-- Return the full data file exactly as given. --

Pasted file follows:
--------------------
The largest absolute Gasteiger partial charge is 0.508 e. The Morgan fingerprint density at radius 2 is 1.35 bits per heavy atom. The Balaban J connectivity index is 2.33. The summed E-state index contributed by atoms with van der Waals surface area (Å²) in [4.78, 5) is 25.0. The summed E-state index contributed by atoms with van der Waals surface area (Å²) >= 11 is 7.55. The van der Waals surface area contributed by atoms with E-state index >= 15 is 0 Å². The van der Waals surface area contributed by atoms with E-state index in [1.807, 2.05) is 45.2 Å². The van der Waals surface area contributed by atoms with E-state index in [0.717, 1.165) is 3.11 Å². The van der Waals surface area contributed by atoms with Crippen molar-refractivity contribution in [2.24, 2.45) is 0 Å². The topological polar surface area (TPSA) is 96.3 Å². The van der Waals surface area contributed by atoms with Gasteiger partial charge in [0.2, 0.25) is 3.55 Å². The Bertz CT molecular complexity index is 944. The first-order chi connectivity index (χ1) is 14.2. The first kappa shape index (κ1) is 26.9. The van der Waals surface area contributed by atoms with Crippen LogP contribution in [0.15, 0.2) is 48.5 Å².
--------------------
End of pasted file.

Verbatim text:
The largest absolute Gasteiger partial charge is 0.508 e. The Morgan fingerprint density at radius 2 is 1.35 bits per heavy atom. The Balaban J connectivity index is 2.33. The summed E-state index contributed by atoms with van der Waals surface area (Å²) in [4.78, 5) is 25.0. The summed E-state index contributed by atoms with van der Waals surface area (Å²) >= 11 is 7.55. The van der Waals surface area contributed by atoms with E-state index >= 15 is 0 Å². The van der Waals surface area contributed by atoms with E-state index in [1.807, 2.05) is 45.2 Å². The van der Waals surface area contributed by atoms with E-state index in [0.717, 1.165) is 3.11 Å². The van der Waals surface area contributed by atoms with Crippen molar-refractivity contribution in [2.24, 2.45) is 0 Å². The topological polar surface area (TPSA) is 96.3 Å². The van der Waals surface area contributed by atoms with Gasteiger partial charge in [0.2, 0.25) is 3.55 Å². The Bertz CT molecular complexity index is 944. The first-order chi connectivity index (χ1) is 14.2. The first kappa shape index (κ1) is 26.9. The van der Waals surface area contributed by atoms with Crippen LogP contribution in [0.15, 0.2) is 48.5 Å².